There are two types of SCs: (i) adult SCs and (ii) embryonic SCs. Both have the capability to differentiate to hepatocytes. The present review will focus on autologous BM-derived cells for treating patients with ESLD.


   Delivery of Bm-Derived cells Top


There are four ways to deliver autologous BM-derived cells: Through hepatic artery, portal vein, intrasplenic, and peripheral vein. Five well-documented controlled clinical trials showed that cells were delivered via hepatic artery in three studies, [9],[10],[11] via portal vein in one, [12] and via peripheral vein in one. [13] Because ESLD has distortion of hepatic architecture and portal systemic collaterals, infused cells may bypass the liver. [9] Hepatic arterial route is a more specific one and more cells infused may ultimately stay in the liver. Moreover, the technique is routinely used for arterial chemoembolization of liver tumors and, therefore, is ready to be used in BM-derived cell infusion. In order to mobilize cells, granulocyte colony-stimulating factor (G-CSF) was used prior to cell collection and infusion in two studies. [9],[12] Overall, the results of these studies showed positive outcomes in patients with ESLD.


   EVIDENCE OF BM-DERIVED CELLS IN THE LIVER Top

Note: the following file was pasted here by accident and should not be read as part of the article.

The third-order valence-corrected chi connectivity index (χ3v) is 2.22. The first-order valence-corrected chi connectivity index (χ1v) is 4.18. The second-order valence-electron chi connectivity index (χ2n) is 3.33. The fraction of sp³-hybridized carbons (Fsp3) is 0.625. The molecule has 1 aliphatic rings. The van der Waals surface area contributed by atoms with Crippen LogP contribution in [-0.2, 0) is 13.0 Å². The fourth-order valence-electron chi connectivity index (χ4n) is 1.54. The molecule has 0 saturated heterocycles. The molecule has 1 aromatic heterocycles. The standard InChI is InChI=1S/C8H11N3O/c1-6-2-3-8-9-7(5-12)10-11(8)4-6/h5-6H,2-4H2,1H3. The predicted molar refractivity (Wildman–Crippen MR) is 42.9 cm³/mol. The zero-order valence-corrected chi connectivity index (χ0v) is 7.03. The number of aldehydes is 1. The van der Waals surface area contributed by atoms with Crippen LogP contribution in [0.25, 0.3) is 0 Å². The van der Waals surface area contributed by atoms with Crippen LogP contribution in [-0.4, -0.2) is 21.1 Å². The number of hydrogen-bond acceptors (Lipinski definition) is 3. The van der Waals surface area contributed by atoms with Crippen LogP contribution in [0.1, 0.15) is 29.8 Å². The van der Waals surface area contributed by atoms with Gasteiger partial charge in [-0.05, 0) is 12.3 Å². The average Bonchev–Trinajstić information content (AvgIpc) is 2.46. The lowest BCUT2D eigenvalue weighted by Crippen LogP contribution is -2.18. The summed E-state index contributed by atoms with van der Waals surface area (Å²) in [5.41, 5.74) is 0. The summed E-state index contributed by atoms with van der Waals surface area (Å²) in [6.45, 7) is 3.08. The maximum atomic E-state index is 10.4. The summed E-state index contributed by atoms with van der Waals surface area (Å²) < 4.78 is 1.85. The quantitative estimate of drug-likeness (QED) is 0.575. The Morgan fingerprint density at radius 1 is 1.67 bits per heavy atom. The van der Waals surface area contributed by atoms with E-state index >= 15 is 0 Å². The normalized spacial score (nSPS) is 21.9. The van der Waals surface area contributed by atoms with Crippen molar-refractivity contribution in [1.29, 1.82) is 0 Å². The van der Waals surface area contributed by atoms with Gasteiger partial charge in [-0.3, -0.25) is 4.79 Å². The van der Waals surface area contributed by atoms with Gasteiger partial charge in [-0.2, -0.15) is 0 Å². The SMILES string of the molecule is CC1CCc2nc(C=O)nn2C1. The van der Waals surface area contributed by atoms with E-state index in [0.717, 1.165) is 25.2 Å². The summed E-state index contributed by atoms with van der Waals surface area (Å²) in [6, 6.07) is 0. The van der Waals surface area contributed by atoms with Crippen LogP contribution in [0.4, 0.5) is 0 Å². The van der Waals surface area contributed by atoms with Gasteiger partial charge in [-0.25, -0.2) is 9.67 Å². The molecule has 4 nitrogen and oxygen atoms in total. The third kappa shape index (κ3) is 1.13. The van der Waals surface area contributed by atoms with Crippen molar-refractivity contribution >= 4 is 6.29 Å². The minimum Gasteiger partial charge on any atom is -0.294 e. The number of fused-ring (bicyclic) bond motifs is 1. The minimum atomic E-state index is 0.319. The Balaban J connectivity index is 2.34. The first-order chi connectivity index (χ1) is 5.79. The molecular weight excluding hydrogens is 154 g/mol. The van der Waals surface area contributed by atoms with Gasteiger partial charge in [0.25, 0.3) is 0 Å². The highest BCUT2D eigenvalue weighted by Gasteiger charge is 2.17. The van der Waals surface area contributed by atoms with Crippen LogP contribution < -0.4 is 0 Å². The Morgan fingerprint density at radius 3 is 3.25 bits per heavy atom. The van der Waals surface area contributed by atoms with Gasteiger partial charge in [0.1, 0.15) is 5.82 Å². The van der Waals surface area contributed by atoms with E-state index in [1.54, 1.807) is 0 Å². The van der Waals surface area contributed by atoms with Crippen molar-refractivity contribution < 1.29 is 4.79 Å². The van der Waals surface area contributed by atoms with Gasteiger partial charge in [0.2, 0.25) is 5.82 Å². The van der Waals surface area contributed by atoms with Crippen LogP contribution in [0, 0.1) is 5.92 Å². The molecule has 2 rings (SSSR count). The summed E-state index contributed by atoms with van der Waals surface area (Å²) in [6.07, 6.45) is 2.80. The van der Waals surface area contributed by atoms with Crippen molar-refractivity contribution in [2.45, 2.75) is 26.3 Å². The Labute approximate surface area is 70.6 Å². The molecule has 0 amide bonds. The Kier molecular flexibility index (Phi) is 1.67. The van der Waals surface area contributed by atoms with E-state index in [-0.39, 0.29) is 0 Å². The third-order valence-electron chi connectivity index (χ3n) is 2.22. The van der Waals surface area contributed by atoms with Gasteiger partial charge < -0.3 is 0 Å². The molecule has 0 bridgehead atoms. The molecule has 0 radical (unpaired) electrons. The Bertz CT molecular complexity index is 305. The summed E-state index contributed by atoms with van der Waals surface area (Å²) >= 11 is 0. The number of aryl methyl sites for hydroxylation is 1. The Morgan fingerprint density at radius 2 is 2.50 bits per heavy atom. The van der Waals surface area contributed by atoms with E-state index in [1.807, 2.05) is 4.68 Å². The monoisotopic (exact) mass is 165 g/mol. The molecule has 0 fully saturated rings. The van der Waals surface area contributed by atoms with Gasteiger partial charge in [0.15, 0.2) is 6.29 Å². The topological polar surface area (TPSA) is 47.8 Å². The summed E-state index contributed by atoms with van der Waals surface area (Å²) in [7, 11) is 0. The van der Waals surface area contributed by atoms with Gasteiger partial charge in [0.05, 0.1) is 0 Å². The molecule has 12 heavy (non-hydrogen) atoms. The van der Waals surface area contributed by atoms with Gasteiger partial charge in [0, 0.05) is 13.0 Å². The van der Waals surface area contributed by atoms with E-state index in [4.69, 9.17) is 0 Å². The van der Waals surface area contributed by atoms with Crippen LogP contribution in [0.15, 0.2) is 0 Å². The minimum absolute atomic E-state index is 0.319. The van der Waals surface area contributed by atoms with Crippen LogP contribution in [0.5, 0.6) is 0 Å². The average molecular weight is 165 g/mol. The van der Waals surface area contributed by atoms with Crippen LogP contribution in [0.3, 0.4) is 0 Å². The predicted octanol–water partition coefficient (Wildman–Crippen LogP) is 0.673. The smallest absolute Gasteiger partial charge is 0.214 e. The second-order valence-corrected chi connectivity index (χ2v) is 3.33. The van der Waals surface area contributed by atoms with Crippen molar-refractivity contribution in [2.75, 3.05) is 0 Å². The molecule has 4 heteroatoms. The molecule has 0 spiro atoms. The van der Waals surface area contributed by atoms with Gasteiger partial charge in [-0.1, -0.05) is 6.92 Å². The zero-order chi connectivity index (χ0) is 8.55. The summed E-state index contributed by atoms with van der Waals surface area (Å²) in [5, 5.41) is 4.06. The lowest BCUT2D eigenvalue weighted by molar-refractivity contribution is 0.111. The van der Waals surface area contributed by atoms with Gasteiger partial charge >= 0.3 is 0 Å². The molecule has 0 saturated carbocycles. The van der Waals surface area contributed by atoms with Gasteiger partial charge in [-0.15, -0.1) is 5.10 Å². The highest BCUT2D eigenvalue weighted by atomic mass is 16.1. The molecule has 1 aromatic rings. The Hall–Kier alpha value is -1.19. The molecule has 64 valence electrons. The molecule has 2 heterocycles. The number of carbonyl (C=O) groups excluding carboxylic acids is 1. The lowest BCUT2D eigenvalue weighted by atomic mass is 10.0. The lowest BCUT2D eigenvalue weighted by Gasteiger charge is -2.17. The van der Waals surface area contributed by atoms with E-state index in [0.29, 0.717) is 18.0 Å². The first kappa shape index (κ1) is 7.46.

BM transplant relies on the engraftment of donor hematopoietic precursors in the host marrow space. Kuo and colleagues transplanted BM from human being to mice with lethal fulminant hepatic failure and found that human albumin that does not cross-react with murine was detected in mice. Kuo's experiment suggested that the hepatocytes from recipients were derived from the BM donor cells, and these cells continued to differentiate into mature hepatocytes. [14] Meleshko found that when BM cells from male donor were transplanted to female patients, the SRY gene could be detected in the liver of the recipients. [15] Terai et al.[16] infused the whole BM cells isolated from the femurs of syngeneic green fluorescent protein (GFP) transgenic male mice to female cirrhotic recipient mice. Four weeks later, they confirmed that GFP-positive BM cells migrated into the periportal areas of damaged liver and proliferated to form hepatic cords. Furthermore, the serum albumin levels and the survival rate were significantly increased, the liver fibrosis was significantly decreased, and the liver function was significantly improved.


   MECHANISM OF BM SCs IN LIVER REPAIR AND REGENERATION Top


There are four aspects of the effect of BM SCs on liver repair and regeneration: Hepatocyte differentiation, modulation of immunity and anti-inflammation, anti-oxidative stress and anti-apoptosis, and improvement of blood supply and anti-fibrogenesis [Figure 1].